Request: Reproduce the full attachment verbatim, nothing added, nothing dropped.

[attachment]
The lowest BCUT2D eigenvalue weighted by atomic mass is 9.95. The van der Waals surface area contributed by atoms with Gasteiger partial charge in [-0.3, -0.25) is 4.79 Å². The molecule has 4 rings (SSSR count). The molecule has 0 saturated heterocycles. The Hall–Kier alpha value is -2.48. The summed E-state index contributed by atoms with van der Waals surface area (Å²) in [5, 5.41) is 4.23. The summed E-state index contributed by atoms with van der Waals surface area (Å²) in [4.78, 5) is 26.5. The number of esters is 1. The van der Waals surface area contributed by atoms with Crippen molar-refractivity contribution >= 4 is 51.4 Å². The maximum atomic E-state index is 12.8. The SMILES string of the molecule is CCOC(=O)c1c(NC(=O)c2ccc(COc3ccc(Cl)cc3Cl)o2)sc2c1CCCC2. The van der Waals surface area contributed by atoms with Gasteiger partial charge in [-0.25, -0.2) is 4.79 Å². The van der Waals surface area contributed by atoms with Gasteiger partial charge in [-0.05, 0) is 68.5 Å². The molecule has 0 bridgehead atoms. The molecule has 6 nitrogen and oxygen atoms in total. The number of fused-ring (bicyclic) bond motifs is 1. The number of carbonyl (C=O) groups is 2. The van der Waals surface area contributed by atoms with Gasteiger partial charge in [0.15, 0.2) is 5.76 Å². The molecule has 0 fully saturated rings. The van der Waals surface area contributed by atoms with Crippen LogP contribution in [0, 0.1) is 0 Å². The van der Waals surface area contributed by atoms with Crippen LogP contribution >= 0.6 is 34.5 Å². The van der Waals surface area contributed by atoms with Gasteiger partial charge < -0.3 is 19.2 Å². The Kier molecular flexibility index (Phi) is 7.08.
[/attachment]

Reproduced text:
The lowest BCUT2D eigenvalue weighted by atomic mass is 9.95. The van der Waals surface area contributed by atoms with Gasteiger partial charge in [-0.3, -0.25) is 4.79 Å². The molecule has 4 rings (SSSR count). The molecule has 0 saturated heterocycles. The Hall–Kier alpha value is -2.48. The summed E-state index contributed by atoms with van der Waals surface area (Å²) in [5, 5.41) is 4.23. The summed E-state index contributed by atoms with van der Waals surface area (Å²) in [4.78, 5) is 26.5. The number of esters is 1. The van der Waals surface area contributed by atoms with Crippen molar-refractivity contribution >= 4 is 51.4 Å². The maximum atomic E-state index is 12.8. The SMILES string of the molecule is CCOC(=O)c1c(NC(=O)c2ccc(COc3ccc(Cl)cc3Cl)o2)sc2c1CCCC2. The van der Waals surface area contributed by atoms with Gasteiger partial charge in [-0.25, -0.2) is 4.79 Å². The van der Waals surface area contributed by atoms with Gasteiger partial charge in [-0.05, 0) is 68.5 Å². The molecule has 0 bridgehead atoms. The molecule has 6 nitrogen and oxygen atoms in total. The number of fused-ring (bicyclic) bond motifs is 1. The number of carbonyl (C=O) groups is 2. The van der Waals surface area contributed by atoms with Gasteiger partial charge in [0.15, 0.2) is 5.76 Å². The molecule has 0 fully saturated rings. The van der Waals surface area contributed by atoms with Crippen LogP contribution in [0, 0.1) is 0 Å². The van der Waals surface area contributed by atoms with Crippen LogP contribution >= 0.6 is 34.5 Å². The van der Waals surface area contributed by atoms with Gasteiger partial charge < -0.3 is 19.2 Å². The Kier molecular flexibility index (Phi) is 7.08.